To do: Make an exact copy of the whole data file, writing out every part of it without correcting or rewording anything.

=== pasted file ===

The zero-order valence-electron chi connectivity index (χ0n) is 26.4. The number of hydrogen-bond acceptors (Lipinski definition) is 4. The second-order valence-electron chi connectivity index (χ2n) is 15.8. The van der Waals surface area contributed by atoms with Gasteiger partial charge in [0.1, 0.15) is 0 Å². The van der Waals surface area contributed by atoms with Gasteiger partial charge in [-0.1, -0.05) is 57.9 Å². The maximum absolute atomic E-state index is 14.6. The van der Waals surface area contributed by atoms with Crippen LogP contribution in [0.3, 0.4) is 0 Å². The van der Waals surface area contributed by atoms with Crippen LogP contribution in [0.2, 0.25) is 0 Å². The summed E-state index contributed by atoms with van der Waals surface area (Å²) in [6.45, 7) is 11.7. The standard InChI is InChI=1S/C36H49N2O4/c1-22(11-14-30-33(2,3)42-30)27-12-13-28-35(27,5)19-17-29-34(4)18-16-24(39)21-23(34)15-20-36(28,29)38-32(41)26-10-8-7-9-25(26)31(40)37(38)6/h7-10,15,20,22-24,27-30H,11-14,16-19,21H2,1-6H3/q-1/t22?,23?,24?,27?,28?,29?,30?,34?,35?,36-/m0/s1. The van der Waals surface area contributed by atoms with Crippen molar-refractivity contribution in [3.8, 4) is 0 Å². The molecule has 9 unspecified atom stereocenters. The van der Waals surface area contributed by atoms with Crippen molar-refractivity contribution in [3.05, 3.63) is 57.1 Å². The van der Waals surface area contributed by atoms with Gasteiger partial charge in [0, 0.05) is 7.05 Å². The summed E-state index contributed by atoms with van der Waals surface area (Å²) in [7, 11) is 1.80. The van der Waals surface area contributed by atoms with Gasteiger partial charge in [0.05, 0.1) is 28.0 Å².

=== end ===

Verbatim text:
The zero-order valence-electron chi connectivity index (χ0n) is 26.4. The number of hydrogen-bond acceptors (Lipinski definition) is 4. The second-order valence-electron chi connectivity index (χ2n) is 15.8. The van der Waals surface area contributed by atoms with Gasteiger partial charge in [0.1, 0.15) is 0 Å². The van der Waals surface area contributed by atoms with Gasteiger partial charge in [-0.1, -0.05) is 57.9 Å². The maximum absolute atomic E-state index is 14.6. The van der Waals surface area contributed by atoms with Crippen LogP contribution in [0.3, 0.4) is 0 Å². The van der Waals surface area contributed by atoms with Crippen LogP contribution in [0.2, 0.25) is 0 Å². The summed E-state index contributed by atoms with van der Waals surface area (Å²) in [6.45, 7) is 11.7. The standard InChI is InChI=1S/C36H49N2O4/c1-22(11-14-30-33(2,3)42-30)27-12-13-28-35(27,5)19-17-29-34(4)18-16-24(39)21-23(34)15-20-36(28,29)38-32(41)26-10-8-7-9-25(26)31(40)37(38)6/h7-10,15,20,22-24,27-30H,11-14,16-19,21H2,1-6H3/q-1/t22?,23?,24?,27?,28?,29?,30?,34?,35?,36-/m0/s1. The van der Waals surface area contributed by atoms with Crippen molar-refractivity contribution in [3.8, 4) is 0 Å². The molecule has 9 unspecified atom stereocenters. The van der Waals surface area contributed by atoms with Crippen molar-refractivity contribution in [3.05, 3.63) is 57.1 Å². The van der Waals surface area contributed by atoms with Gasteiger partial charge in [0, 0.05) is 7.05 Å². The summed E-state index contributed by atoms with van der Waals surface area (Å²) in [7, 11) is 1.80. The van der Waals surface area contributed by atoms with Gasteiger partial charge in [0.05, 0.1) is 28.0 Å².